(c)  industrialists, represented on Engineering Panels and involved in joint projects with universities, will consider that they have wasted their valuable time as they will perceive that the Government has no real commitment to research;

    (d)  panel members from universities, who sacrificed much of the summer of 2001, will be reluctant to co-operate in any future exercises.

  Thus, it is essential that the Government reacts much more positively than the first responses from Minister Margaret Hodge would indicate.


  Increases in research funding should be made available on a selective basis in those areas of research which are of importance to UK Ltd, eg Engineering, areas of Science and Medicine and where there is well substantiated evidence of an improvement in performance. The additional funds should be made available for the academic year 2002-3 and should be distributed, in the short term at least, using the 1996 HEFCE multipliers applied (in England and N Ireland) to the new Grades. This will ensure that Grade 5*/5 departments are protected. In essence, the Government will have achieved its goal of concentrating research excellence in a small number of universities (15 with 5/5* Grades out of a total of 52 Civil Engineering departments in the UK).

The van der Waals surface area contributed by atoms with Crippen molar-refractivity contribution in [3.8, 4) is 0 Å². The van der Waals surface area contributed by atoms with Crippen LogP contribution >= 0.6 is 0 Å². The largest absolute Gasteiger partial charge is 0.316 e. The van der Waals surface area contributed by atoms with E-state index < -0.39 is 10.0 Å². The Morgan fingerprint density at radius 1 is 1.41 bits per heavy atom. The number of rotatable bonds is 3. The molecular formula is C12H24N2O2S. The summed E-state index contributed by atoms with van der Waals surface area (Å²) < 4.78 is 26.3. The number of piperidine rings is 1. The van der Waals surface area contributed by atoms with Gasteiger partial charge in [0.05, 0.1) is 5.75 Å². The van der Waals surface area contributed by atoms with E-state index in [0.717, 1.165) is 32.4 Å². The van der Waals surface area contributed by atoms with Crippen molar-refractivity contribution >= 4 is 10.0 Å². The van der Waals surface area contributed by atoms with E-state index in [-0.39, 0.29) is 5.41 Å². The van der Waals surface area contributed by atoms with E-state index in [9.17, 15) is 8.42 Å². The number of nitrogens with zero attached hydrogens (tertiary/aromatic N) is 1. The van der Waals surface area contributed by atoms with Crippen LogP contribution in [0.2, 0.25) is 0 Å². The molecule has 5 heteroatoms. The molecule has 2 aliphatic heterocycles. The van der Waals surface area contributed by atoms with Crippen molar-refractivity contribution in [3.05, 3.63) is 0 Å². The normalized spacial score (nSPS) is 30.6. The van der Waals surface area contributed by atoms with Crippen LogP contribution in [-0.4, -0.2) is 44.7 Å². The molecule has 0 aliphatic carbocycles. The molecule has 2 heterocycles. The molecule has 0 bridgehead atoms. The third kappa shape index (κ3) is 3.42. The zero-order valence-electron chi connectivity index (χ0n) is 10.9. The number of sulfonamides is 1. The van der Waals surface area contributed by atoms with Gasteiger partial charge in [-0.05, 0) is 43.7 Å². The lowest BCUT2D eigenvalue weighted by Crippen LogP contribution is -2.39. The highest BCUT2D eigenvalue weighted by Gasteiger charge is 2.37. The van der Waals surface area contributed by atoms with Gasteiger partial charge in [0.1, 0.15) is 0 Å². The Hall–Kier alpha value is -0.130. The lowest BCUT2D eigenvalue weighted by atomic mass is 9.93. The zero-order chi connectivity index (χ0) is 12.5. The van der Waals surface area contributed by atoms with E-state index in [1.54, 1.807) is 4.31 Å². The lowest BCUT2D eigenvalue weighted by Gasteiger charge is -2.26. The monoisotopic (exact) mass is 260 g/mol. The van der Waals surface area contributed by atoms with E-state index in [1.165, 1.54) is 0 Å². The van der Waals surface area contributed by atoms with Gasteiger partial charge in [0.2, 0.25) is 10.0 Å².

In the longer term, the possibility of altering the 1996 HEFCE multipliers needs to be given careful consideration. However, there is a danger that this could impact negatively on the regions. [All 5* departments are in the South of the UK (Swansea, Cardiff, Bristol, Imperial College and Southampton) whereas Grade 5s are well-represented in the regions, eg Birmingham, UCL, Nottingham, Sheffield, Manchester, Newcastle, Dundee, Edinburgh, Belfast.]

  Removal of funding from departments graded 3(b) should not be automatic as the very low levels of funding currently provided ((3(b) accounts for a mere 1 per cent of total) in reality renders this unnecessary.

January 2002